There’s a debate that’s been going on for many years now. Is organic living, and in particular, organic food, better for your health and the environment than non-organic? Is it worth the extra costs?
Over a hundred years ago, pesticides, hormone growth additives or chemical fertilizers weren’t around. We didn’t find them in our food. People ate vegetables and fruit as well as animal meat that didn’t come from ground filled with pesticides or growth hormones. The foods weren’t processed and packaged for a long shelf life.
Very few people can read food labels and understand the ingredients that are in their favorite products. We simply trust that the products which manufacturers and factory farms are advertising are good for us.
The same can be said for many other man-made products including fabrics, skincare and personal care products and cleaning aids.
Skincare and personal care products are often made with carcinogens (that is, cancer causing agents) and other toxic ingredients. Cleaning products often have ingredients that can be harmful to your health and your environment.
There are alternatives to most of the commercial products that contain these harmful compounds. Consumers can use natural ingredients the way their ancestors did to clean their homes and their bodies, and to feed their hunger.
Organic food can be healthier and appeal to consumers in an ethical way as well. In fact, nearly a quarter of American shoppers buy organic products at least once a week. Sales of organic foods have risen over 20% since 2005, and continue to rise every year.
Here are a few statistics to consider:
- Most household products contain toxic substances. Chemicals in household cleaners are three times more likely to cause cancer than air pollution. (U.S. Environmental Protection Agency)
- “The average American uses 25 gallons of toxic, hazardous chemical products every year in the home.” (Prosperity Without Pollution, by Joel S. Hirschorn and Kirsten V. Oldenburg, 1991)
- “Women who work at home have a 54% higher death rate from cancer than those who work away from home. The 15-year study concluded it was as a direct result of the much higher exposure rate to toxic chemicals in common household products!” (Toronto Indoor Air Conference 1990)
Many people, though, believe organic products to be overpriced and therefore out of reach. There are ways and certain products that should be consumed organically. This report will discuss the reasons why organic living is important to your health and the environment, what organic living means, and tips for buying organic.
Why Organic Living is Important
Organic living is important to your health and the environment for many reasons. The chemicals found in many products cause long term damage to your health (including increasing the likelihood of cancer), and harm the environment by releasing pollutants to the air and water. Let’s look closer at why organic living is important.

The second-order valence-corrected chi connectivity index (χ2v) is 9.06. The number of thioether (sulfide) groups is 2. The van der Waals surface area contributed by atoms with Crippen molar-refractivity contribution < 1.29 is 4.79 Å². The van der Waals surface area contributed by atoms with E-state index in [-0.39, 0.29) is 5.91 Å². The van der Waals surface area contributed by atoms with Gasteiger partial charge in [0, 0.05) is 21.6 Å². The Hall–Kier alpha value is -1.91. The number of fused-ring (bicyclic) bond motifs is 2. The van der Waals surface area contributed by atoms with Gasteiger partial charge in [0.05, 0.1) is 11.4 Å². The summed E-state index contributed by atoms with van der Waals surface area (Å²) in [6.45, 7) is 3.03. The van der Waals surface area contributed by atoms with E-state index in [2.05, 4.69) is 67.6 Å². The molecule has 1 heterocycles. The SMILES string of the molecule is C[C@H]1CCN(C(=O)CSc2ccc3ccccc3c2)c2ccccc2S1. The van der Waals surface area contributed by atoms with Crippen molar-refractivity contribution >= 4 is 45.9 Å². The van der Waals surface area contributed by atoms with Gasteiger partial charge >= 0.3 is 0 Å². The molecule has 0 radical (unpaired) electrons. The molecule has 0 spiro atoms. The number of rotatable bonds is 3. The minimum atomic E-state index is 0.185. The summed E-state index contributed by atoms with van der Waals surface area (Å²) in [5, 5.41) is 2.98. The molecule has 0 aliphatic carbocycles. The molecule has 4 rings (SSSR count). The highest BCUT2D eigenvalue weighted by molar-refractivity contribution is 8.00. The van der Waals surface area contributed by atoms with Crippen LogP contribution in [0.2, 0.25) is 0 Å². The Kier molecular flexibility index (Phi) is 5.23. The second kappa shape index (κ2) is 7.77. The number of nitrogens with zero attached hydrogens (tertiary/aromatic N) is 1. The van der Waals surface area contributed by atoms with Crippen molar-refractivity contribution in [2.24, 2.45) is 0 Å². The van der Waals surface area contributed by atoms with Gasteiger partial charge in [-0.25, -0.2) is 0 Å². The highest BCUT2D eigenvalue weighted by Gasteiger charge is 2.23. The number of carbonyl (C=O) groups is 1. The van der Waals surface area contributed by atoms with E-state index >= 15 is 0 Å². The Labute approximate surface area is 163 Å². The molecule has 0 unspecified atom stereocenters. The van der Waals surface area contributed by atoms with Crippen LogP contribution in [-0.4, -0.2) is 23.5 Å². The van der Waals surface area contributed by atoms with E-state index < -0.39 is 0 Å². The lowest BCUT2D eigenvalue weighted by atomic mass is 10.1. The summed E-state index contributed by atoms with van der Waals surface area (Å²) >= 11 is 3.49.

- Organic farming reduces exposure to pesticides and chemicals on the fruits and vegetables we consume, therefore reducing the cause of cancer and other long term health problems. Even when washed, not all of the harmful chemicals on traditionally farmed foods can be removed.
“More than one-third of all personal care products contain at least one ingredient linked to cancer.” (Environmental Working Group Skin Deep database)
- Eating a diet of organic foods can keep you from eating foods that have to be irradiated. Irradiation is the process that helps reduce harmful bacteria, prevent spoilage and increases the shelf life of foods. But it also reduces the nutritional value of food.
- Organic livestock have been fed a natural diet and raised in a humane and natural environment. They aren’t given any contaminated grains, growth hormones or antibiotics. These conventional measures are normally given as a preventative measure because of poor hygienic conditions the animals live in.
- Organic foods taste better. Studies have found that organic fruit tastes better than conventional fruit and has more health benefits. “Fruit and Soil Quality of Organic and Conventional Strawberry Agroecosystems,” a study led by Washington State University Regents professor of soil science John Reganold, is one of the most comprehensive, persuasive studies yet to show the nutritional and environmental benefits of organic farming.”
The study found that organic farming in strawberries resulted in increased antioxidants, vitamin C, and total phenolics in the berries. Vitamin C from strawberries has been found to have a negative effect on cancer cell growth.
- Eating organic strengthens your immune system and reduces the risks of cancer and heart disease.
- Organic foods have been shown to help promote weight loss.
- Pesticides and chemicals sprayed on plants contaminate water, soil and the air. Organic growing contributes to improved soil quality. The use of natural organic compost and manure, as well as natural weed and pest control, amend the soil by replacing nutrients that are pulled out from farming.
- Organic foods and other products promote a healthier, more sustainable use of natural resources. Modern farming methods that use excessive chemicals have led to the decline of soil fertility and an increase in blue-green algae in waterways. Organic farming, on the other hand, works to minimize damage to the environment through the use of physical weed or natural weed control, and by using animal manure and composting (or green manure).